George hit a 3-pointer, was fouled and made the free throw in the opening minutes of the second half to push Oklahoma City’s lead to 55-43. Westbrook backed down Lillard, hit a bank shot and was fouled. Westbrook brought out his “rock the baby” celebration, then made the free throw to put Oklahoma City up by 15.
Lillard scored 23 points the rest of the quarter to help cut Oklahoma City’s lead to 86-82 at the end of the period. McCollum hit a 3-pointer to tie the game at 89 early in the fourth.
Oklahoma City regained control, then kept it. Westbrook’s jumper with just over two minutes remaining put the Thunder up 10.
Celtics beat Pacers 104-96 to take 3-0 series lead
Tyreke Evans matched his career playoff high with 19 points for the Pacers. Bojan Bogdanovic had 15, not enough to prevent Indiana from losing its sixth straight to Boston in the regular season and playoff.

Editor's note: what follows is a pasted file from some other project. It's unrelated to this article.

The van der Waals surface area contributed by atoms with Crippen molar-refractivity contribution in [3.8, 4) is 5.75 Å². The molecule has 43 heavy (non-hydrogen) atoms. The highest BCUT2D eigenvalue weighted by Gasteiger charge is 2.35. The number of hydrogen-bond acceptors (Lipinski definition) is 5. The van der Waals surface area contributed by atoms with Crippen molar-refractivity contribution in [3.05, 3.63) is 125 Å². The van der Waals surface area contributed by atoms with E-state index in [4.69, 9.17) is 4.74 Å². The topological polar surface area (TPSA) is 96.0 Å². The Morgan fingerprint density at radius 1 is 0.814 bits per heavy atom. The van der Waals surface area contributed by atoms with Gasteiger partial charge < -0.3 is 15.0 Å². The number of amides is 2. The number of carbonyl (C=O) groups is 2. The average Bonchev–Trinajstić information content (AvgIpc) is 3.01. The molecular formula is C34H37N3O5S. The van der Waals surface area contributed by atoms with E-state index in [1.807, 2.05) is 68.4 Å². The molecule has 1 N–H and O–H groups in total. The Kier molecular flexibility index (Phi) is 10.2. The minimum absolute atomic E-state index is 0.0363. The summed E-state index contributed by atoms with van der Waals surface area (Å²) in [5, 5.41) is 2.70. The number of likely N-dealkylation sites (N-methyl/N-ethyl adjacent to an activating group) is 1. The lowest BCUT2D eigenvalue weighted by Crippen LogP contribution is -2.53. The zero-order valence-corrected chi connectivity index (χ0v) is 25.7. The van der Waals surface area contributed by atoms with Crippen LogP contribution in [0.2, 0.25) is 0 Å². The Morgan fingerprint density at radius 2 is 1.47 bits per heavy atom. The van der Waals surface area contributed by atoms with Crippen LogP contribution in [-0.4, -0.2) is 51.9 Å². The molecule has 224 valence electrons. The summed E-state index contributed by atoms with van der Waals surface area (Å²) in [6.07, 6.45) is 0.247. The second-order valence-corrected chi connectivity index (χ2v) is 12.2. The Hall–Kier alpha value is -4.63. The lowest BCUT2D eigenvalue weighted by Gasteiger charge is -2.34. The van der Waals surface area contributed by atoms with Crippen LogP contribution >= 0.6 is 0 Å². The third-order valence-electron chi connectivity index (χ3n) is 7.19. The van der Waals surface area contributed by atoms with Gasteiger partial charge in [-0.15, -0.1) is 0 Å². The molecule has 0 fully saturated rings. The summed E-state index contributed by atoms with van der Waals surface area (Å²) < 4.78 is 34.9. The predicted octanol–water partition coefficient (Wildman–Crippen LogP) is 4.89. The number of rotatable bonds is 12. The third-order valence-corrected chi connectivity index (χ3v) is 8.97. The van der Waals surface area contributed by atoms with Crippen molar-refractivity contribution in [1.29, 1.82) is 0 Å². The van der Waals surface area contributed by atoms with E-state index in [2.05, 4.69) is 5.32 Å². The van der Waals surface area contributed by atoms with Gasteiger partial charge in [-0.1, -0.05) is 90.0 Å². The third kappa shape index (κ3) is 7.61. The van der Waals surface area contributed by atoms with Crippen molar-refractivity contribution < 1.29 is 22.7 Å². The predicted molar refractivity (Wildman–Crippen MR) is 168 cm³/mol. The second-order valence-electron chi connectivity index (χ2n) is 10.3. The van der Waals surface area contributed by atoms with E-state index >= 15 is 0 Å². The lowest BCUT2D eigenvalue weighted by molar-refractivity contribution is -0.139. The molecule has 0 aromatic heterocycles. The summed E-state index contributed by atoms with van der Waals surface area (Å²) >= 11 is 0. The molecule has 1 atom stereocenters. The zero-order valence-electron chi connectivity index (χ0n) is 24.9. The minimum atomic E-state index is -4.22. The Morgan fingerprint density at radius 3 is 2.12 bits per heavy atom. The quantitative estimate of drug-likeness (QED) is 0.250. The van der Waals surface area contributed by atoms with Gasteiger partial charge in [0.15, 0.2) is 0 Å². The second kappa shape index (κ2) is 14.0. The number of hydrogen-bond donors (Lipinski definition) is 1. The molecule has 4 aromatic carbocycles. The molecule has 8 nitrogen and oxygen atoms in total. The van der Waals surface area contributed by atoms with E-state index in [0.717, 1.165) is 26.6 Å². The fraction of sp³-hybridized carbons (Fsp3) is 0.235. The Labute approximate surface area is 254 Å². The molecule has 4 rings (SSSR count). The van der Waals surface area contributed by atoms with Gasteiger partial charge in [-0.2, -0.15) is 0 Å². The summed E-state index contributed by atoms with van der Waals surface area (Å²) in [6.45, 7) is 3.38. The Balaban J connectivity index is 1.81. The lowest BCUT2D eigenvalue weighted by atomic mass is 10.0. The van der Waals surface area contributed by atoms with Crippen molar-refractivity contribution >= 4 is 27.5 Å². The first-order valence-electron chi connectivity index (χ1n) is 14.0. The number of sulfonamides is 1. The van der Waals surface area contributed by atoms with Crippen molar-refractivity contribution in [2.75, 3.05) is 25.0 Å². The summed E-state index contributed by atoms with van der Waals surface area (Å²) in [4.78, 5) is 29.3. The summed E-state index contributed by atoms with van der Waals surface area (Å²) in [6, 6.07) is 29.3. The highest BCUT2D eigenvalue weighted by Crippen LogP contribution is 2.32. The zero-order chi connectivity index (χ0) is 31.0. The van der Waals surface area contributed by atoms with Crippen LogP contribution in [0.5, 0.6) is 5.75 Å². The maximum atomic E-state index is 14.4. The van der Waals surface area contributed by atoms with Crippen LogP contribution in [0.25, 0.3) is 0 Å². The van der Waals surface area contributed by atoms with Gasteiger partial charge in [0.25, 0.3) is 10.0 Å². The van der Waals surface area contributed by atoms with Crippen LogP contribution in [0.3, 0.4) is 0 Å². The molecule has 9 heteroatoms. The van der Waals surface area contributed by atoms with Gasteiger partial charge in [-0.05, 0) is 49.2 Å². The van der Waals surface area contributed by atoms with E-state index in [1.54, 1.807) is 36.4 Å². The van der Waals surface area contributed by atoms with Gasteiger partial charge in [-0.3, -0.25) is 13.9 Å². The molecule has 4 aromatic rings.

Indiana desperately needed a win to avoid facing its second sweep in three years, but Boston started fast and closed it with a 10-4 spurt late in the fourth quarter.
And once again, Boston’s defense turned the game by allowing just 12 points in the third quarter.
It’s been that kind of series for Indiana, which erased a 15-point first half deficit to take a 61-59 halftime lead. Myles Turner opened the third with a 3-pointer to make it a five-point game.
But Boston charged back with eight straight points to retake the lead, closed the quarter on a 9-2 run to make it 80-73 and pulled away late.
The Celtics took control quickly by going 8 of 10 on 3s in the first quarter to build a 37-22 lead.
Evans finally got the Pacers righted with 12 second-quarter points including bookend 3s to start and finish the 17-3 spurt that allowed Indiana to tie it at 52. The Pacers closed the half on a 9-2 run to take the lead.